On Mon, Aug 15, 2011 at 3:47 AM, Heikki Linnakangas
<heikki.linnakan...@enterprisedb.com> wrote:
> On 15.08.2011 04:31, Joachim Wieland wrote:
>> The one thing that it does not implement is leaving the transaction in
>> an aborted state if the BEGIN TRANSACTION command failed for an
>> invalid snapshot identifier.
> So what if the snapshot is invalid, the SNAPSHOT clause silently ignored?
> That sounds really bad.

No, the command would fail, but since it fails, it doesn't change the
transaction state.

What was proposed originally was to start a transaction but throw an
error that leaves the transaction in the aborted state. But then the
command had some effect because it started a transaction block, even
though it failed.

>> I can certainly see that this would be
>> useful but I am not sure if it justifies introducing this
>> inconsistency. We would have a BEGIN TRANSACTION command that left the
>> session in a different state depending on why it failed...
> I don't understand what inconsistency you're talking about. What else can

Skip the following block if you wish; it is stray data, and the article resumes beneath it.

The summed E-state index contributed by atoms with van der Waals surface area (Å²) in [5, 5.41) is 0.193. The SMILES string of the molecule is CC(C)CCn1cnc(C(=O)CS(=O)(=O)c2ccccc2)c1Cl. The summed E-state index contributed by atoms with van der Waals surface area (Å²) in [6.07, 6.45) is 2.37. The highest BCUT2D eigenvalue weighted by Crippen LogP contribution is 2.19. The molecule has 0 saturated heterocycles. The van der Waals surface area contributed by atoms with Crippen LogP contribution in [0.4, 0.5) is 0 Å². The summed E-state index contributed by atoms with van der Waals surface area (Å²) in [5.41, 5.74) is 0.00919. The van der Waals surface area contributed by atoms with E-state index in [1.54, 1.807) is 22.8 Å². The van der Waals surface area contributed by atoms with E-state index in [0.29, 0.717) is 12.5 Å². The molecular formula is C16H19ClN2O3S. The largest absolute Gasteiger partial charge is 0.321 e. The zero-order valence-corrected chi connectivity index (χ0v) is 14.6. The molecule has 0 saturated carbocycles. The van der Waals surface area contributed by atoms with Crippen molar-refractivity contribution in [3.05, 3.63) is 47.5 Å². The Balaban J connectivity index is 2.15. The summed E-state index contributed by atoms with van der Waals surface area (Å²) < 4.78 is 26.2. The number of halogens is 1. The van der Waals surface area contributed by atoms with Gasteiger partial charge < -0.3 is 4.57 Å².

> cause BEGIN TRANSACTION to fail? Is there currently any failure mode that
> doesn't leave the transaction in aborted state?

Granted, it might only fail for parse errors so far, but that would
include for example sending BEGIN DEFERRABLE to a pre-9.1 server. It
wouldn't start a transaction and leave it in an aborted state, but it
would just fail.

>> I am wondering if pg_export_snapshot() is still the right name, since
>> the snapshot is no longer exported to the user. It is exported to a
>> file but that's an implementation detail.
> It's still exporting the snapshot to other sessions, that name still seems
> appropriate to me.



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